Global Economic Scenarios

Global Economic Scenarios explores the potential architectures of global economic order, drawing from data-driven insights captured through global projections and trends analysis.


Projections and Trends

The projections and trends analysis uses historical data on demographic, economic and fiscal indicators with an empirical framework to calculate three sets of growth projections to 2040, each based on different assumptions. The analysis also considers the key role of technology in affecting growth and state capacity and recognizes other key challenges such as environmental change, inequality and democracy, and various uncertainties. Not only does this analysis provide data-driven insights into the medium-term conditions of different countries and regions, but it also carries implications for the future of global economic order by way of governance and cooperation.

Scenarios of Global Economic Order

Future research will analyze these implications by exploring potential architectures of global economic order. While a multipolar world has emerged, the shape of global economic order within it is yet to be determined. The scenarios of global economic order will draw on the insights of the initial projections and trends to assess broader geopolitical dynamics and address their magnitude and inherent intricacies in more detail.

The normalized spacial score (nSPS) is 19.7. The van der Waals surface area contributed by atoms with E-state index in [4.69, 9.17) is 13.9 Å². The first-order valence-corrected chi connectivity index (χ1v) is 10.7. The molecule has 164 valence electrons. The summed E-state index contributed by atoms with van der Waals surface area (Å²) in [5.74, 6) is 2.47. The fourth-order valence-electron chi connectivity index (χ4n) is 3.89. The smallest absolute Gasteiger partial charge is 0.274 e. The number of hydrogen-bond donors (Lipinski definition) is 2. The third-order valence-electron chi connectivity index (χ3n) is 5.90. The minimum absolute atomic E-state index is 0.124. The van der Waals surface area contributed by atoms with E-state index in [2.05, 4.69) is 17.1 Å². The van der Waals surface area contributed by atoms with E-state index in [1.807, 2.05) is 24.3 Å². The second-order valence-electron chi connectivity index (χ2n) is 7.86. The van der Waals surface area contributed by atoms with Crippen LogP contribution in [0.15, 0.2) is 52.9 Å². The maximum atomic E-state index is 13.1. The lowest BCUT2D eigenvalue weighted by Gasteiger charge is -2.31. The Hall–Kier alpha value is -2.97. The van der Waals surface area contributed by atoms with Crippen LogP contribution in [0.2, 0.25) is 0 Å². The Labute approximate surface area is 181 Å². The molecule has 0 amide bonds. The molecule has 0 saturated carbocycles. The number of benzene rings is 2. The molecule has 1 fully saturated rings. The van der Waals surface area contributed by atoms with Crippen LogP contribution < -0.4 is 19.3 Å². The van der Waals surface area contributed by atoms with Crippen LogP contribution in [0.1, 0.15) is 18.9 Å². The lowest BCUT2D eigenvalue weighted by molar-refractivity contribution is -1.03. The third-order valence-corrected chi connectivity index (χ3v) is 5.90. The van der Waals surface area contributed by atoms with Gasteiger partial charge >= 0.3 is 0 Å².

Key findings from the projections and trends analysis provide high-level insight into the factors that will determine medium-term growth and state capacity — and ultimately shape global economic order in the multipolar world.

Key Findings

Five overarching findings collectively frame a foundation for exploring future scenarios of global economic order.

GES Highlights Slide1
World Population Growth Is Dropping Fast

World population growth is slowing down due to falling birth rates. Populations are getting older in every region outside of Africa.

GES Highlights Slide2
Different Growth Cases Will Determine Relative Economic Size in the Global Economy

In each case, share of world GDP for the United States, the European Union and Japan shrinks by 2040, whereas India’s share is expected to rise. China’s share varies.

GES Highlights Slide3
Superpower Competition

It is unlikely that China could surpass the size of the US economy in the next 15 years.

GES Highlights Slide4
Weights in the World Economy Look Much Different with Purchasing Power Parity (PPP)

Using PPP, China is already the largest economy. Although it is useful for comparing living standards, PPP is subject to measurement error and does not represent a country’s actual economic weight.

GES Highlights Slide5
Government Debt Will Remain Persistently High

Debt stocks rose significantly over the past two decades. Interest rates are likely to remain higher than in the 2010s and many countries will struggle to manage deficits.

GES Highlights Slide6
How Can Technology Transformation Occur?

Technologies transform society through creative destruction and intertwine to create new economic possibilities, which will play a big part in determining economic growth and state capacity in all scenarios.